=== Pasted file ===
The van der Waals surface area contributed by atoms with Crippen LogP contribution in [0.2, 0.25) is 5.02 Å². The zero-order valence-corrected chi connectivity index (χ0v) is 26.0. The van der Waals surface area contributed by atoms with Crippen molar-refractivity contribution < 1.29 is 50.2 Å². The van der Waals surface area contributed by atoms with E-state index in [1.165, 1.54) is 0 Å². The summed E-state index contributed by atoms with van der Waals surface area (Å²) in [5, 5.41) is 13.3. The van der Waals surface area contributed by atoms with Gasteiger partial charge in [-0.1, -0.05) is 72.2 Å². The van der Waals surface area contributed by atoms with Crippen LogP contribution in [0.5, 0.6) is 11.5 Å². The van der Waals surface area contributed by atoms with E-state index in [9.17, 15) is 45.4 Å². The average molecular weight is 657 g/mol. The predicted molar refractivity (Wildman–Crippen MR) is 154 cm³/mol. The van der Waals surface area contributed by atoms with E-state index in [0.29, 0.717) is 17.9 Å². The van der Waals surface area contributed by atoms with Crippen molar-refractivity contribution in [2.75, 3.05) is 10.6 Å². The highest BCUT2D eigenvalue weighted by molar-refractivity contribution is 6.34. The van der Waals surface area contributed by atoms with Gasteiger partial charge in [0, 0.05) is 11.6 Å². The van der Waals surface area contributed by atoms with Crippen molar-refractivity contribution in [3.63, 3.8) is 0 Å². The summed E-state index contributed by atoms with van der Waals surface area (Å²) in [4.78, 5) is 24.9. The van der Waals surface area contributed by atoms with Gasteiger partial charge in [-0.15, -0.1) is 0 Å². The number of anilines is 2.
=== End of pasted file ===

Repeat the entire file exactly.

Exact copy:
The van der Waals surface area contributed by atoms with Crippen LogP contribution in [0.2, 0.25) is 5.02 Å². The zero-order valence-corrected chi connectivity index (χ0v) is 26.0. The van der Waals surface area contributed by atoms with Crippen molar-refractivity contribution < 1.29 is 50.2 Å². The van der Waals surface area contributed by atoms with E-state index in [1.165, 1.54) is 0 Å². The summed E-state index contributed by atoms with van der Waals surface area (Å²) in [5, 5.41) is 13.3. The van der Waals surface area contributed by atoms with Gasteiger partial charge in [-0.1, -0.05) is 72.2 Å². The van der Waals surface area contributed by atoms with Crippen LogP contribution in [0.5, 0.6) is 11.5 Å². The van der Waals surface area contributed by atoms with E-state index in [9.17, 15) is 45.4 Å². The average molecular weight is 657 g/mol. The predicted molar refractivity (Wildman–Crippen MR) is 154 cm³/mol. The van der Waals surface area contributed by atoms with E-state index in [0.29, 0.717) is 17.9 Å². The van der Waals surface area contributed by atoms with Crippen molar-refractivity contribution in [2.75, 3.05) is 10.6 Å². The highest BCUT2D eigenvalue weighted by molar-refractivity contribution is 6.34. The van der Waals surface area contributed by atoms with Gasteiger partial charge in [0, 0.05) is 11.6 Å². The van der Waals surface area contributed by atoms with Crippen molar-refractivity contribution in [3.63, 3.8) is 0 Å². The summed E-state index contributed by atoms with van der Waals surface area (Å²) in [4.78, 5) is 24.9. The van der Waals surface area contributed by atoms with Gasteiger partial charge in [-0.15, -0.1) is 0 Å². The number of anilines is 2.